Inside the Zambezi National Park, a short drive from the UNESCO World Heritage Site of Victoria Falls in Zimbabwe, something magical has mushroomed. Imagine how thrilled I was to be invited to experience the enchantment for myself. Come and explore Mpala Jena with me: a superb addition to Zimbabwe safari lodges for a Victoria Falls safari.
Mpala Jena is about 15km inside the Zambezi National Park, giving easy access to town for activities but remaining far enough away from the flurry of activity and the constant humming of helicopter flips that you can just chill, submit to the peace and immerse yourself in the natural spectacle.
The name Mpala Jena means ‘white impala’ after sightings of a ghost-like albino impala along the river in this area some years back.
Good news for those who love top-quality food – you’ll be blown away by what the chefs produce here in the bush, from unusual salads to succulent meat and fish, and decadent desserts. Just leave room for high tea before you head out on your afternoon game drive.
Included in your package is a visit to the impressive Victoria Falls. Orientate yourself by reading the posters near the entrance, which tell the stories of David Livingstone and the people who used to live in the area, and how a geological shift created the Falls five million years ago.
Then explore the Falls themselves, declared a UNESCO World Heritage Site in 1989. The height varies from 70–180m and they’re 1708m wide. Although they’re neither the widest nor the highest in the world, they have the largest flow rate (a peak flow rate of 700 000 cubic metres per minute) and represent the largest curtain of falling water in the world. To put this into perspective, every three and a half minutes the whole of New York’s yearly consumption of water goes over the Victoria Falls and plunges to the gorge below.
Walk along the cliff top and through the rain forest to see the larger-than-life statue of David Livingstone and the Devil’s Cataract, where the water moves at 160km per hour. Marvel at the Main Falls, where the water drops 93m and is turned into clouds of mist that you can see from many kilometres away.
Then continue to the end of the path to see some of the other falls like Horsehoe Falls and Rainbow Falls, which is the highest at 108m. On a clear day, you should be able to see a rainbow here.
Victoria Falls – adventure capital
There are oodles of other things to do in Victoria Falls town, which is the adventure capital of Zimbabwe. For an additional charge, choose from amazing activities such as bungy jumping from the bridge over the Falls, ziplining over the Batoka Gorge, a helicopter flip over the Falls, a sunset cruise, tandem sky diving, white-water rafting (in the dry season) and tiger fishing on the Zambezi. For great discounts, book more than one activity with Wild Horizons; the folks at Mpala Jena will be happy to help arrange these.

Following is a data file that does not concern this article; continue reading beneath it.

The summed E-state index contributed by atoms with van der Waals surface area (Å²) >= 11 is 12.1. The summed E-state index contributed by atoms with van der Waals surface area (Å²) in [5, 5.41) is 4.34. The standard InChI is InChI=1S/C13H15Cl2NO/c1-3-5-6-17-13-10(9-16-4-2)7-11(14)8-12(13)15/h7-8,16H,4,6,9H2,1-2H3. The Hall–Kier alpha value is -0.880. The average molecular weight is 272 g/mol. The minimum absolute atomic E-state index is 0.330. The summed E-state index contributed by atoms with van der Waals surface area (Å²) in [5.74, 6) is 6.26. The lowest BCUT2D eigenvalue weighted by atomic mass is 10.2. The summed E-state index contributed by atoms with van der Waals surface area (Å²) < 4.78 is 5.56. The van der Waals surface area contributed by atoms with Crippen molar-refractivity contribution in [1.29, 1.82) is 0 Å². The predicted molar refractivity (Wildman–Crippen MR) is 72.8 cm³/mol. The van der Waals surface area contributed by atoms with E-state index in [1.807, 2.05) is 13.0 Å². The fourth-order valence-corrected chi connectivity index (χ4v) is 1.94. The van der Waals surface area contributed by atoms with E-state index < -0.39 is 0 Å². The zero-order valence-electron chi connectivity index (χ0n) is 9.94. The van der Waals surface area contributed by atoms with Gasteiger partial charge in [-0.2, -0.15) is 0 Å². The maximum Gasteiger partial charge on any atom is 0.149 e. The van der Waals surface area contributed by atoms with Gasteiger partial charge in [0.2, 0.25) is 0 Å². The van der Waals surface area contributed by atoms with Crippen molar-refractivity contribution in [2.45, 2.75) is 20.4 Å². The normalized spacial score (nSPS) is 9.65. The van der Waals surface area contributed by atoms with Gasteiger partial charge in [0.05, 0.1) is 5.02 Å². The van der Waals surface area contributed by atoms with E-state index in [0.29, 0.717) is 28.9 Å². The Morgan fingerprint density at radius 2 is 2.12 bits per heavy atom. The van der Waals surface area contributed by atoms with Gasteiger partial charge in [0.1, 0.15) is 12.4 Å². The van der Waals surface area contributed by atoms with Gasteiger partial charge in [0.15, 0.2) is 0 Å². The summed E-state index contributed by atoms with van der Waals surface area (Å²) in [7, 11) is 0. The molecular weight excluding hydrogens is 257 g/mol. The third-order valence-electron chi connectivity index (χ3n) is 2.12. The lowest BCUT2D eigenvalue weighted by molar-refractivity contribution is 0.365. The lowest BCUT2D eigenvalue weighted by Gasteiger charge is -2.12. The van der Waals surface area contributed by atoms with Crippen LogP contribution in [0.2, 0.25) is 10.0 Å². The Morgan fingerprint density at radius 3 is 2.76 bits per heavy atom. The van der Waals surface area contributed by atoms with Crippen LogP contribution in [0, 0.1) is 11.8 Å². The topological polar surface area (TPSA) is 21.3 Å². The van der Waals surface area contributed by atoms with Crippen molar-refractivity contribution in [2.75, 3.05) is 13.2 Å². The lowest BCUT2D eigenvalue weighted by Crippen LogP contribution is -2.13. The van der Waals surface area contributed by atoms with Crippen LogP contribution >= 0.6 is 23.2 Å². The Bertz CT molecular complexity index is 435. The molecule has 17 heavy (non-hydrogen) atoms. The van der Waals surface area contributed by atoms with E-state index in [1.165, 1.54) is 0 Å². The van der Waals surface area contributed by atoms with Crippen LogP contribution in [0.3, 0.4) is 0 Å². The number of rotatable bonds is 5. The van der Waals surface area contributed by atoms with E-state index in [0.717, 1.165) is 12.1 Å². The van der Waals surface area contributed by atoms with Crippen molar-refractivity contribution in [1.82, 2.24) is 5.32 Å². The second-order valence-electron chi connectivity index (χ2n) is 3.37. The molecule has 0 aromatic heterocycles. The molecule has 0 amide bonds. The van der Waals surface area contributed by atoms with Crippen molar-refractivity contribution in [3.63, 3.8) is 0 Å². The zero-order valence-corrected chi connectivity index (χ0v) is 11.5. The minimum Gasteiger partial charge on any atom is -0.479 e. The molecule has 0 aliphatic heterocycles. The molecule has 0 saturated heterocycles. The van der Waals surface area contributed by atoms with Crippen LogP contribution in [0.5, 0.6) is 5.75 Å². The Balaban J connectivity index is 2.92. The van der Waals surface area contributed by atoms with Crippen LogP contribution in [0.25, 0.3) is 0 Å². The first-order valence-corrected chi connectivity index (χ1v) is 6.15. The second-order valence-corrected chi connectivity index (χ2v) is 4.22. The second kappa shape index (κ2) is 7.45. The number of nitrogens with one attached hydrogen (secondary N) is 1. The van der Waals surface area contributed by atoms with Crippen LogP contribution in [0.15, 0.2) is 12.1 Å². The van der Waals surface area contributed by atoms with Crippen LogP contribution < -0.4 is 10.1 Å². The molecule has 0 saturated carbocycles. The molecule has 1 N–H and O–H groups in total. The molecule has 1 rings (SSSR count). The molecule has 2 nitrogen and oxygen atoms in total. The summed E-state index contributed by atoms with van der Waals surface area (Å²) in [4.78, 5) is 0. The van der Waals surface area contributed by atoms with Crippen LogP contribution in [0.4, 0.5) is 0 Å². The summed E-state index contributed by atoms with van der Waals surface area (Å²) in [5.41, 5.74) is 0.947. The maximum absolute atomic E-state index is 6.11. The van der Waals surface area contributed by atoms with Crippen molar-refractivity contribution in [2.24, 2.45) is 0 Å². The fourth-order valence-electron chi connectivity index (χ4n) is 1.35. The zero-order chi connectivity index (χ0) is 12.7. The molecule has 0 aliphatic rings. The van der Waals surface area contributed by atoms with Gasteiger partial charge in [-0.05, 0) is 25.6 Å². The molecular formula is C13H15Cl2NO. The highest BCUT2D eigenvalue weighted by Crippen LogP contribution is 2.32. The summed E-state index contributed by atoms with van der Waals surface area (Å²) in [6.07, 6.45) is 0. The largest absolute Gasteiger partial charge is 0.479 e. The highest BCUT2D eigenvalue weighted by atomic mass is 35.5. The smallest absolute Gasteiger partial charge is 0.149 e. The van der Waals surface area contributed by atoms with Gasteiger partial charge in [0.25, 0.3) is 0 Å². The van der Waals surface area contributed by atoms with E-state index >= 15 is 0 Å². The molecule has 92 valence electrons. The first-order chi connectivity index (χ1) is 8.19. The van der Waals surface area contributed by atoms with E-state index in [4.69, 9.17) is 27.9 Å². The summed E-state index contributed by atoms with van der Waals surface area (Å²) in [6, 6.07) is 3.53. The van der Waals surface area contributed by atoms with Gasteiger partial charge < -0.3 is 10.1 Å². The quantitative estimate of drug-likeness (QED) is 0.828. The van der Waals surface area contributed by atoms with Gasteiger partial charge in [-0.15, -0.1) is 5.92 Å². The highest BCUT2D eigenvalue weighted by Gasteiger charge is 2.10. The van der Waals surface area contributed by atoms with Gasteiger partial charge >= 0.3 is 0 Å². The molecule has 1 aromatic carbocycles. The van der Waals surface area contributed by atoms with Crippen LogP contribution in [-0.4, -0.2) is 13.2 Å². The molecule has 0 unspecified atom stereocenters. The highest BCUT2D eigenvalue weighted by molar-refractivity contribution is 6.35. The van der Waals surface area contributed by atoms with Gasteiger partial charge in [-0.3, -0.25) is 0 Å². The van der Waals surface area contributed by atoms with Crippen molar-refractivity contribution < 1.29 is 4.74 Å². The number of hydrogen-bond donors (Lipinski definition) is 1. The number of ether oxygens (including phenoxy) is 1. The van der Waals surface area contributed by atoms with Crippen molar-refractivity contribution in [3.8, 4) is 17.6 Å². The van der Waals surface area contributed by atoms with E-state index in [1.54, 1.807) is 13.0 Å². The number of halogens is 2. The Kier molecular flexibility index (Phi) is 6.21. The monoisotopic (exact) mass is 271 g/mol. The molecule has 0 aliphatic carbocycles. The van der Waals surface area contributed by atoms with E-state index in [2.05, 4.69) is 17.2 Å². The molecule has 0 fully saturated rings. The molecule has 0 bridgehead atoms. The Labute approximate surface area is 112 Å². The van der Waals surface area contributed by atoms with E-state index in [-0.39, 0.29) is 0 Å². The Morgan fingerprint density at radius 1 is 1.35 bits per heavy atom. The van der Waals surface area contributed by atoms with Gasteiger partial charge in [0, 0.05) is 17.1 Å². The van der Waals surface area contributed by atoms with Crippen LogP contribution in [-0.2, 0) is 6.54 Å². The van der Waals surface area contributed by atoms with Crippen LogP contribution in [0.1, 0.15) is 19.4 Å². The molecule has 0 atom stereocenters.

Stop on your way back to Mpala Jena to see a magnificent 2000-year-old giant baobab tree just outside town.
Of course, adrenalin activities in Victoria Falls are not all there is to entertain you. Make the most of early morning and late afternoon game drives or bush walks with your Mpala Jena guide through the mopane woodland and riverine bush of the 56 000ha park that surrounds the camp.
- Mopane woodland is a good place to find elephant, kudu, giraffe and zebra. The leaves have a high tannin content so they’re bitter, and can increase this as a defensive mechanism that kicks in within 15-20 seconds of being browsed. ‘Watch kudu and see how they move very quickly from one bush to another,’ he said. That’s to get to another bush before the trees alert others in the area to increase their tannin content and become unpalatable.
- A marabou stork’s pouch may be ugly, but it’s useful – used for food storage and thermoregulation. It loses the pouch in winter when doesn’t need it. ‘Another way they cool down is to defecate on their legs. It’s white because it’s high in calcium from the bones of carcasses and so it helps to reflect the heat,’ he explained.
- The forktailed drongo can imitate about ten other bird calls, including eagles’. ‘I’ve seen them use this on meerkats that were foraging. The drongo called like an eagle and the meerkats dashed for their burrow, leaving the bird to eat the food they’d uncovered.’
The conservation ethic
Great Plains Conservation’s name is a clue that for them, conservation comes first as they try to find ‘the right formula of conservation, communities and commerce’ that will make ‘a lasting, sustainable difference to the world’s iconic wildlife and wildernesses’.
I can’t wait to see a similar influence in Zimbabwe now that they have invested here. Zimbabweans have been patient and hopeful for so long, they deserve a brighter future.
Note: I was a guest of Great Plains Conservation Zimbabwe’s Mpala Jena camp for two nights, but I was given free rein to write what I chose. I paid for all travel costs.
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